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TitlePsychosocial and Public Health Impacts of New HIV Therapies [electronic resource] / edited by David G. Ostrow, Seth C. Kalichman
ImprintBoston, MA : Springer US, 2002
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Descript XX, 218 p. online resource


"AIDS is kind of like life, just speeded up. " JavonP. ,heroinaddictwithAIDS, Bronx,NewYork, 1988 "Now I'm not so much scared of dying as scared of living. " Mike D. , heroin addict with AIDS, New Haven, Connecticut, 1998 Within little more than a decade, AIDS has been tranformed from an untreatable, rapidly fatal illness, into a manageable, chronic disease. Most of this tranformation has occurred in the past five years, accelerated by the advent of protease inhibitors and the proven benefits of combination antiretroviral therapy and prophylaxis against opportunistic infections. For people living with HIV/AIDS, these developments have offered unprecedented hope, and also new challenges. As reflected in the quotes above, some of the anxieties and anticipation of premature dying have been replaced by the uncertainties involved in living with a long-term, unpredictable illness. The role of caregivers for people with HIV/AIDS has also changed radically over this time. Earlier in the epidemic, we learned to accompany patients through illness, to bear witness, to advocate, to address issues of death, dying, and - reavement. The arrival of more effective therapy has brought with it new capabi- ties, but also new complexities, raising difficult problems concerning access to care, adherence, and toxicity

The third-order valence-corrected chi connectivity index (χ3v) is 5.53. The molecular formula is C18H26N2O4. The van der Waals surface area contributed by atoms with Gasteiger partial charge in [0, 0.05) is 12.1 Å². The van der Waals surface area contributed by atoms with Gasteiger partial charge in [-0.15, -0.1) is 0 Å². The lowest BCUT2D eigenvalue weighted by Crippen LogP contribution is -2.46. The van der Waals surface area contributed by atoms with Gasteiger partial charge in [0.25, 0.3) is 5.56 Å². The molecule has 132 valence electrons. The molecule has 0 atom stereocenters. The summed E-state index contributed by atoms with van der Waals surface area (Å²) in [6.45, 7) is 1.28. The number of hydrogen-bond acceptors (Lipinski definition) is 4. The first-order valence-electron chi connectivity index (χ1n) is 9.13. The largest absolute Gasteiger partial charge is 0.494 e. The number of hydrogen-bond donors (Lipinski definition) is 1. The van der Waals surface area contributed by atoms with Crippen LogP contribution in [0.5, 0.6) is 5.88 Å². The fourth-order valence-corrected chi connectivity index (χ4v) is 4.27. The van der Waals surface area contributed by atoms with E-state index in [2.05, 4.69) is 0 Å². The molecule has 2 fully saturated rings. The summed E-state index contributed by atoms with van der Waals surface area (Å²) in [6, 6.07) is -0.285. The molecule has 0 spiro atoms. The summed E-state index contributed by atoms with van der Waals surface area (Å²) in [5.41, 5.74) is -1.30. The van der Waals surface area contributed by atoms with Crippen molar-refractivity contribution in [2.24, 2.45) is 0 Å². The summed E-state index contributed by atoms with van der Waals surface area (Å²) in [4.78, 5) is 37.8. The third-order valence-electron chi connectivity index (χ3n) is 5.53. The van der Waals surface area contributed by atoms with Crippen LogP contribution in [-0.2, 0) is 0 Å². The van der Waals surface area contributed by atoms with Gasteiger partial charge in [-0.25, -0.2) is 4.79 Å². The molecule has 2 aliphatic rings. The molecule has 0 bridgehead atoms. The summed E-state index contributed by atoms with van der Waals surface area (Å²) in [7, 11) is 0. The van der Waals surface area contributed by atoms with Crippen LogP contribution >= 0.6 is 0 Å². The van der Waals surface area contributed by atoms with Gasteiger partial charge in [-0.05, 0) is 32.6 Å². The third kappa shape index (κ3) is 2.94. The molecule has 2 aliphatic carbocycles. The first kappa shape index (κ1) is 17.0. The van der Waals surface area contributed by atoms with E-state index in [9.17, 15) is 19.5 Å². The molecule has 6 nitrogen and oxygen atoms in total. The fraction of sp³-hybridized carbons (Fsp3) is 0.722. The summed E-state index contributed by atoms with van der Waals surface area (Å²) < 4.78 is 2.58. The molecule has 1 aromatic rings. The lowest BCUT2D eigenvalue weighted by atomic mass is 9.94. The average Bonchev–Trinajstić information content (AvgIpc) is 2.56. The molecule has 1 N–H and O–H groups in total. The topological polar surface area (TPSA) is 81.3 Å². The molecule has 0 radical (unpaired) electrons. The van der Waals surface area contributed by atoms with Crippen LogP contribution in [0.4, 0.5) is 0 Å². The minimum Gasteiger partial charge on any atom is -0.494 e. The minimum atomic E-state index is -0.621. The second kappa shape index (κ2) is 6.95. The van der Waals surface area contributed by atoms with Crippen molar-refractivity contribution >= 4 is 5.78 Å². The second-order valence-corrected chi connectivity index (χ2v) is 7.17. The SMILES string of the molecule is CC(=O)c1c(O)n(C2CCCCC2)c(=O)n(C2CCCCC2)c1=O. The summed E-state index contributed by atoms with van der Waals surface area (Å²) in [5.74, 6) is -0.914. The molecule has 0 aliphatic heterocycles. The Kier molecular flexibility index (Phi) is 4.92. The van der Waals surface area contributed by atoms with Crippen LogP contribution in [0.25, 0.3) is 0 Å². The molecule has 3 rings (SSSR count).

Combination Antiretroviral Chemotherapy -- Pharmacokinetics of Protease Inhibitors and Drug Interactions with Psychoactive Drugs -- Treatment Adherence to HIV Medications -- Combination Antiretroviral Therapies for HIV -- Ethical Issues in the Use of New Treatments for HIV -- Mental Health Implications of New HIV Treatments -- Practical Prevention Issues -- Postexposure Prophylaxis -- Behavioral Research Needs and Challenges of New Treatments

Medicine Public health Health promotion Infectious diseases Health psychology Medicine & Public Health Public Health Health Promotion and Disease Prevention Infectious Diseases Health Psychology


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